Golf Buzz

Arnold Palmer
USA Today Images
Arnold Palmer found the fairway with his ceremonial tee shot at Augusta National to start the 78th Masters on Thursday morning.

At 7:40 this morning, legends Jack Nicklaus, Arnold Palmer and Gary Player kicked off the 78th Masters by striking the ceremonial opening tee shots.

All three found the first fairway. Nicklaus was the longest, edging Player by a yard.

RELATED: PGA.com's Masters leaderboard | Complete coverage | Masters by the numbers

While having honorary starters serve as a great Masters tradition, the tournament hasn't had starters every year. In all, nine golfers have been honorary starters at the Masters. Collectively, they have won 57 majors, including 19 Masters Tournaments. Here they are, along with the years they served the honorary starter role:

- Jock Hutchison, 1963-73
- Fred McLeod, 1963-76
- Gene Sarazen, 1981-99
- Byron Nelson, 1981-82 and 1984-2001
- Ken Venturi, 1983
- Sam Snead, 1984-2002
- Arnold Palmer, 2007-
- Jack Nicklaus, 2010-
- Gary Player, 2012-

The first two honorary starters -- Hutchison and McLeod -- earned the role as winners at Augusta National... but not in the Masters. You see, Augusta National co-founder Bobby Jones helped organize the Senior PGA Championship and the first two were played at Augusta National in 1937 and 1938.

Venturi never won at Augusta National, but did record the best-ever finish by an amateur in 1956, when he finished alone in second place, one shot behind winner Jack Burke Jr. Venturi had a four-shot lead through 54 holes that year and was eight better than Burke going into the final round before Burke stormed back and Venturi faded on the final day.

Other than Hutchison, McLeod and Venturi, all other honorary starters have been Masters champions.

There is a noticeable gap from 2003-2006 when there were no starters, and for good reason. After the deaths of Snead (2002) and Sarazen (1999), Nelson decided he'd rather not partake.

A recent story by Augusta Chronicle Sports Editor John Boyette suggests that the honorary starter may have been around before 1963:

The Masters media guide says the honorary starter tradition began in 1963. Newspaper clippings, however, indicate the tradition started in the 1950s.

“As has been the tradition for years, two grand old champions will start the parade Thursday as the opening twosome,” The Augusta Chronicle reported in 1963.

The earliest records of Jock Hutchison and Fred McLeod teeing off together in the first pairing of the tournament came in 1954. Through 1962, the two men would traditionally play nine or 18 holes and then withdraw from the tournament.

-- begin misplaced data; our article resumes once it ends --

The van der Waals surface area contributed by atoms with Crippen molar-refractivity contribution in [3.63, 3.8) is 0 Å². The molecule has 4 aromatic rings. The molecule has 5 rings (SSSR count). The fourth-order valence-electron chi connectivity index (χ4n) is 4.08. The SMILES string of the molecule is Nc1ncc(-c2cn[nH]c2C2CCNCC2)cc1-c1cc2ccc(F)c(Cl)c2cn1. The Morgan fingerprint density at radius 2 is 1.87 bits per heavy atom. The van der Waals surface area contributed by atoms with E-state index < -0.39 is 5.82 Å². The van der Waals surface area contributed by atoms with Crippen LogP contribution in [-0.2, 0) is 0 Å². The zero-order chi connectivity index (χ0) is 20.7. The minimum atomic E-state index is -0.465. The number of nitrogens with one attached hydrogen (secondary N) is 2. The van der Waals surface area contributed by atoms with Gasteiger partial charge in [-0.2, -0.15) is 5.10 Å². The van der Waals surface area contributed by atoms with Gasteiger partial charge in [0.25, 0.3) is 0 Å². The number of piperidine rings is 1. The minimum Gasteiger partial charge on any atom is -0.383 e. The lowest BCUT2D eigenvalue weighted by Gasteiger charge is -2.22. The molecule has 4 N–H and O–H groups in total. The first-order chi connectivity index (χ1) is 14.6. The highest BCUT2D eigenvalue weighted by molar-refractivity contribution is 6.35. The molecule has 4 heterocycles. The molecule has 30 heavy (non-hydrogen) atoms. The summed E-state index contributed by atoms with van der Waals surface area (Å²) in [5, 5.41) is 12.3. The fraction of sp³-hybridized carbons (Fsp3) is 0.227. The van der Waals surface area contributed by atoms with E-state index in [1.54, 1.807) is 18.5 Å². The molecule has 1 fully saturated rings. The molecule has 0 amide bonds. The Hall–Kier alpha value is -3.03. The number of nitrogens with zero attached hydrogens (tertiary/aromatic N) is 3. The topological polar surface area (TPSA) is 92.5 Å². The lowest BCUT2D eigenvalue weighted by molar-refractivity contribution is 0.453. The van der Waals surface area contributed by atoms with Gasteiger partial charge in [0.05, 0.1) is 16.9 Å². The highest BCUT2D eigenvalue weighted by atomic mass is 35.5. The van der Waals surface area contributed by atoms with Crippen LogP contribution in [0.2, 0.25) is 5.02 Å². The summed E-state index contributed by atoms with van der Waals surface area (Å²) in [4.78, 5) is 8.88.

It wasn’t until 1964 that the words “honorary starter” were listed next to their names in the list of tee times.

Follow T.J. Auclair on Twitter, @tjauclair.

 

April 9, 2014 - 6:59pm
Posted by:
John Holmes
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Rory McIlroy and Caroline Wozniacki at the Masters
USA Today Sports Images
Caroline Wozniacki's bright pink ponytail was easy to spot amid the green, yellow and white that dominate Augusta National.
All the caddies at the Masters – even the kids and family members who do the honors during the Par 3 Contest – are decked out in Augusta National's traditional white coveralls. Even so, Rory McIlroy's fiancée Caroline Wozniacki stood out today.
 
Why? Because she's dyed her hair bright pink. 
 
 
The last time we saw the Danish tennis star was just the other day, when she earned her 400th career win at the Monterrey Open in Mexico, and her hair was still its natural blonde color there. At Augusta, she drew plenty of double-takes as the players, patrons and photographers got their first look at her brightly colored ponytail – and her matching pink shoes.
 
Wozniacki capped off her day by sinking a putt on the ninth green while McIlroy cheered her on. She followed up not by talking about her hair but by teasing fellow tennis player Andy Roddick on Twitter. Here's what she said:
 
 
 
April 9, 2014 - 4:56pm
Posted by:
John Holmes
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Arnold Palmer at the Masters
Justin Timberlake via Twitter
Arnold Palmer's ceremonial tee shot drew a cheer from Justin Timberlake on Day 1 of the Masters.

The Masters is one of those special events that attracts the attention of golf fans everywhere, no matter how serious they are about the game. As the first round rolled on Thursday afternoon, fans as diverse as Detroit Tigers ace Justin Verlander and comedian Larry the Cable Guy chimed in on the proceedings via Twitter. 

Here is some of their commentary:

 

Watching the masters and this pin placement on hole 17 is ridiculous.

— Mo Williams (@mowilliams) April 10, 2014

My buddy Boo is sittin40th right now at the masters. Watch him make a big move up Friday. I'm that confident!

— Larry The Cable Guy (@GitRDoneLarry) April 10, 2014

@CallawayGolf: The King going #BerthaLong off the first tee at Augusta National. Classic. pic.twitter.com/J8I3apyEP8” LEGEND.

— Justin Timberlake (@jtimberlake) April 10, 2014

Keegan Bradley's Nike golf shoes
Keegan Bradley via Instagram
This pair of Keegan Bradley's Nike golf shoes features the Michael Jordan "Jumpman" logo along with a Masters-inspired green and white color scheme.
Keegan Bradley is a friend of Michael Jordan and his Airness' frequent golf partner down in Jupiter, Fla. Over the last several months, Bradley also has been wearing various editions of Nike's Air Jordan golf shoes.
 
Keegs is sporting some brand-new models for Masters Week, and they are in my opinion the best looking so far. They are, from my understanding, cleated reimaginings of the Air Jordan 11 basketball shoes.
 
 
Earlier this week, Bradley showed off a black-and-white pair that is very similar in design to some of Jordan's most famous basketball shoes, but the green and white ones I've pictured above are my favorites.
 
Bradley's good buddy and fellow PGA Champion Jason Dufner is sporting some cool new Nike kicks this week, too. As you can see below, however, there's no way you'll confuse them with Bradley's.
 
Check 'em out:
 
 
April 9, 2014 - 10:45am
Posted by:
T.J. Auclair